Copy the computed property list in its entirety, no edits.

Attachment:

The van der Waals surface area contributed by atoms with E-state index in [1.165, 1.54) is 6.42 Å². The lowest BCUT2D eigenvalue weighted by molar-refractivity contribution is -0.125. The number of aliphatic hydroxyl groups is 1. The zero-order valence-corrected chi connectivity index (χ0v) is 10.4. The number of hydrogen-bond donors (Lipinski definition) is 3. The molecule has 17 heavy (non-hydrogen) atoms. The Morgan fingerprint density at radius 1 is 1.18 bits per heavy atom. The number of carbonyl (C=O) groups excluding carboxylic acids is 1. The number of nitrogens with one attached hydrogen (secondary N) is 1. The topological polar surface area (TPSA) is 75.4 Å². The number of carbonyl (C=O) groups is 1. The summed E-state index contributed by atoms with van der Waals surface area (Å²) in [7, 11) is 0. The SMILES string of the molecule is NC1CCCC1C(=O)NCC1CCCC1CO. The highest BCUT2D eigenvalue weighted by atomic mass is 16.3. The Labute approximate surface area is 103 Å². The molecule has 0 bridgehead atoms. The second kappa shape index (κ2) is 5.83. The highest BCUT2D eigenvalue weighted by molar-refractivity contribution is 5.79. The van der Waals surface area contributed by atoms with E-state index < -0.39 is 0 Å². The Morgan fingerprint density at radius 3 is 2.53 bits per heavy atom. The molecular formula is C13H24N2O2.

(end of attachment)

The van der Waals surface area contributed by atoms with E-state index in [1.165, 1.54) is 6.42 Å². The lowest BCUT2D eigenvalue weighted by molar-refractivity contribution is -0.125. The number of aliphatic hydroxyl groups is 1. The zero-order valence-corrected chi connectivity index (χ0v) is 10.4. The number of hydrogen-bond donors (Lipinski definition) is 3. The molecule has 17 heavy (non-hydrogen) atoms. The Morgan fingerprint density at radius 1 is 1.18 bits per heavy atom. The number of carbonyl (C=O) groups excluding carboxylic acids is 1. The number of nitrogens with one attached hydrogen (secondary N) is 1. The topological polar surface area (TPSA) is 75.4 Å². The number of carbonyl (C=O) groups is 1. The summed E-state index contributed by atoms with van der Waals surface area (Å²) in [7, 11) is 0. The SMILES string of the molecule is NC1CCCC1C(=O)NCC1CCCC1CO. The highest BCUT2D eigenvalue weighted by atomic mass is 16.3. The Labute approximate surface area is 103 Å². The molecule has 0 bridgehead atoms. The second kappa shape index (κ2) is 5.83. The highest BCUT2D eigenvalue weighted by molar-refractivity contribution is 5.79. The van der Waals surface area contributed by atoms with E-state index < -0.39 is 0 Å². The Morgan fingerprint density at radius 3 is 2.53 bits per heavy atom. The molecular formula is C13H24N2O2.